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Technical Review of EME (DRM in HTML5)

From: Manu Sporny <msporny@digitalbazaar.com>
Date: Sat, 26 Jan 2013 11:29:14 -0500
Message-ID: <5104045A.1090108@digitalbazaar.com>
To: HTMLWG WG <public-html@w3.org>
I took some time this weekend to do a technical review of the Encrypted
Media Extensions (EME, aka. DRM in HTML5) specification.

   TL;DR: The Encrypted Media Extensions (DRM in HTML5) specification
   does not solve the problem the authors are attempting to solve,
   which is the protection of content from opportunistic or
   professional piracy. The HTML WG should not publish First Public
   Working Drafts that do not effectively address the primary goal of
   a specification.

The blog post can be found here:

http://manu.sporny.org/2013/drm-in-html5/

Full text is below:

   A few days ago, a new proposal was put forward in the HTML Working
   Group (HTML WG) by Microsoft, Netflix, and Google to implement
   [1]DRM in HTML5. This triggered an uproar about the [2]morality
   and ethics behind DRM and building it into the Web. There are good
   arguments about morality/ethics on both sides of the debate but
   ultimately, the HTML WG will decide whether or not to pursue the
   specification based on technical merit. I am a member of the HTML
   WG. I was also the founder of a start-up that focused on building
   a legal, peer-to-peer, content distribution network for music and
   movies. It employed DRM much like the current DRM in HTML5
   proposal. During the course of 8 years of technical development,
   we had talks with many of the major record labels. I have
   first-hand knowledge of the problem, and building a technical
   solution to address the problem.

The Problem

   The fundamental problem that the Encrypted Media Extensions (EME)
   specification is attempting to solve is to find a way to reduce
   piracy (since eliminating piracy on the Web is an impossible
   problem to solve). This is a noble goal as there are many content
   creators and publishers that are directly impacted by piracy.
   These are not faceless corporations, they are people with families
   that depend on the income from their creations. It is with this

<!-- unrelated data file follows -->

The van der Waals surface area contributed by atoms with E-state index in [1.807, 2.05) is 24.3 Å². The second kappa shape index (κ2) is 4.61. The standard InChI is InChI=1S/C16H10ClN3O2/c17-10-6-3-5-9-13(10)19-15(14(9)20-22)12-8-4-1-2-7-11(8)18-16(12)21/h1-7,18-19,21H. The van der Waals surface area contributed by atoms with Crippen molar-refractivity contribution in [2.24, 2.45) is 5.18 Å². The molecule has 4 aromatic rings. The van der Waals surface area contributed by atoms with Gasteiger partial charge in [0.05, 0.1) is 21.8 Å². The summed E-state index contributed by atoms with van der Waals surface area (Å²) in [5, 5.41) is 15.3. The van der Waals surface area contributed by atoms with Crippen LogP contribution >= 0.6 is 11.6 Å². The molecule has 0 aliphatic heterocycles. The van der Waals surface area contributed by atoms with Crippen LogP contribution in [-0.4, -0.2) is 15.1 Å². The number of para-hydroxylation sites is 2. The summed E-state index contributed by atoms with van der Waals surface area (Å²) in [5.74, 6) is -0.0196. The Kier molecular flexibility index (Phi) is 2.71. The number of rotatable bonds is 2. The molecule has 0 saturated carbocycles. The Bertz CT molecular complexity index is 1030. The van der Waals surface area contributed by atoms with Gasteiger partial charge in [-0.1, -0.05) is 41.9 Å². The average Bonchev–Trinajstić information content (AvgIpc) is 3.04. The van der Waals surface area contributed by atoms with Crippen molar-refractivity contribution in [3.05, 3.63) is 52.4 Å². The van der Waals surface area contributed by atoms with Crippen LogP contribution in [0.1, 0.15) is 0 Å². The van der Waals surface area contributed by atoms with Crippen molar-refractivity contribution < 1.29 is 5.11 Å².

thought in mind that I reviewed the specification on a technical
   basis to determine if it would lead to a reduction in piracy.

Review Notes for Encrypted Media Extensions (EME)

Introduction

   The EME specification does not specify a DRM scheme in the
   specification, rather it explains the architecture for a DRM
   plug-in mechanism. This will lead to plug-in proliferation on the
   Web. Plugins are something that are detrimental to
   inter-operability because it is inevitable that the DRM plugin
   vendors will not be able to support all platforms at all times.
   So, some people will be able to view content, others will not.

   A simple example of the problem is Silverlight by Microsoft. Take
   a look at the [3]Plugin details for Silverlight, specifically,
   click on the "System Requirements" tab. Silverlight is Microsoft's
   creation. Microsoft is a HUGE corporation with very deep pockets.
   They can and have thrown a great deal of money at solving very
   hard problems. Even Microsoft does not support their flagship
   plugin on Internet Explorer 8 on older versions of their operating
   system and the latest version of Chrome on certain versions of
   Windows and Mac. If Microsoft can't make their flagship Web plugin
   work across all major Operating Systems today, what chance does a
   much smaller DRM plugin company have?

   The purpose of a standard is to increase inter-operability across
   all platforms. It has been demonstrated that plug-ins, on the
   whole, harm inter-operability in the long run. The one shining
   exception is Flash, but we should not mistake an exception for the